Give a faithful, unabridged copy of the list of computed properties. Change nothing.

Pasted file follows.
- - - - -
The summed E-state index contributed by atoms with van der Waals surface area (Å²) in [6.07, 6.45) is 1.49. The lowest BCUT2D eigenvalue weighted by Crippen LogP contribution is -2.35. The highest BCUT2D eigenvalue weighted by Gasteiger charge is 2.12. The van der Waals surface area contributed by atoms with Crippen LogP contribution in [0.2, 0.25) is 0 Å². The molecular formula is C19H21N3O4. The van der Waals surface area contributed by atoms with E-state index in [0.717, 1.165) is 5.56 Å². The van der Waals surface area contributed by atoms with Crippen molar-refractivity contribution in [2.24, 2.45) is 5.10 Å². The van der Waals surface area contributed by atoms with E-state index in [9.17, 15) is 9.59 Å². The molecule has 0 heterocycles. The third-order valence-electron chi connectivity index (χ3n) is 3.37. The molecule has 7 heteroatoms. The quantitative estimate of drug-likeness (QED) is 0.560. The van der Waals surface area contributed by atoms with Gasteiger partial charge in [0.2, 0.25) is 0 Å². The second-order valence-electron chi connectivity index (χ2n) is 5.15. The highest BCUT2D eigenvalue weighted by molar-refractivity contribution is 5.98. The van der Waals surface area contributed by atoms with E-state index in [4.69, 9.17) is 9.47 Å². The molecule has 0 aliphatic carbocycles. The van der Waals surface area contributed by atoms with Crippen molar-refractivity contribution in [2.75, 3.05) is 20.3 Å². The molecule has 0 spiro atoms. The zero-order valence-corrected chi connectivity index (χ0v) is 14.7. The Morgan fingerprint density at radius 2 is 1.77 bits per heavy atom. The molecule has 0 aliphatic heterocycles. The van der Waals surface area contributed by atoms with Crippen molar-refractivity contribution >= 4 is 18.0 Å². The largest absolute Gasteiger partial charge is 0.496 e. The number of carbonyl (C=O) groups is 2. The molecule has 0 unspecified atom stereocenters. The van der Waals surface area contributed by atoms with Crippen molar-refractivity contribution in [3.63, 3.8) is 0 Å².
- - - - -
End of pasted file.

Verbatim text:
The summed E-state index contributed by atoms with van der Waals surface area (Å²) in [6.07, 6.45) is 1.49. The lowest BCUT2D eigenvalue weighted by Crippen LogP contribution is -2.35. The highest BCUT2D eigenvalue weighted by Gasteiger charge is 2.12. The van der Waals surface area contributed by atoms with Crippen LogP contribution in [0.2, 0.25) is 0 Å². The molecular formula is C19H21N3O4. The van der Waals surface area contributed by atoms with E-state index in [0.717, 1.165) is 5.56 Å². The van der Waals surface area contributed by atoms with Crippen molar-refractivity contribution in [2.24, 2.45) is 5.10 Å². The van der Waals surface area contributed by atoms with E-state index in [9.17, 15) is 9.59 Å². The molecule has 0 heterocycles. The third-order valence-electron chi connectivity index (χ3n) is 3.37. The molecule has 7 heteroatoms. The quantitative estimate of drug-likeness (QED) is 0.560. The van der Waals surface area contributed by atoms with Gasteiger partial charge in [0.2, 0.25) is 0 Å². The second-order valence-electron chi connectivity index (χ2n) is 5.15. The highest BCUT2D eigenvalue weighted by molar-refractivity contribution is 5.98. The van der Waals surface area contributed by atoms with E-state index in [4.69, 9.17) is 9.47 Å². The molecule has 0 aliphatic carbocycles. The van der Waals surface area contributed by atoms with Crippen molar-refractivity contribution in [2.75, 3.05) is 20.3 Å². The molecule has 0 spiro atoms. The zero-order valence-corrected chi connectivity index (χ0v) is 14.7. The Morgan fingerprint density at radius 2 is 1.77 bits per heavy atom. The molecule has 0 aliphatic heterocycles. The van der Waals surface area contributed by atoms with Crippen molar-refractivity contribution >= 4 is 18.0 Å². The largest absolute Gasteiger partial charge is 0.496 e. The number of carbonyl (C=O) groups is 2. The molecule has 0 unspecified atom stereocenters. The van der Waals surface area contributed by atoms with Crippen molar-refractivity contribution in [3.63, 3.8) is 0 Å².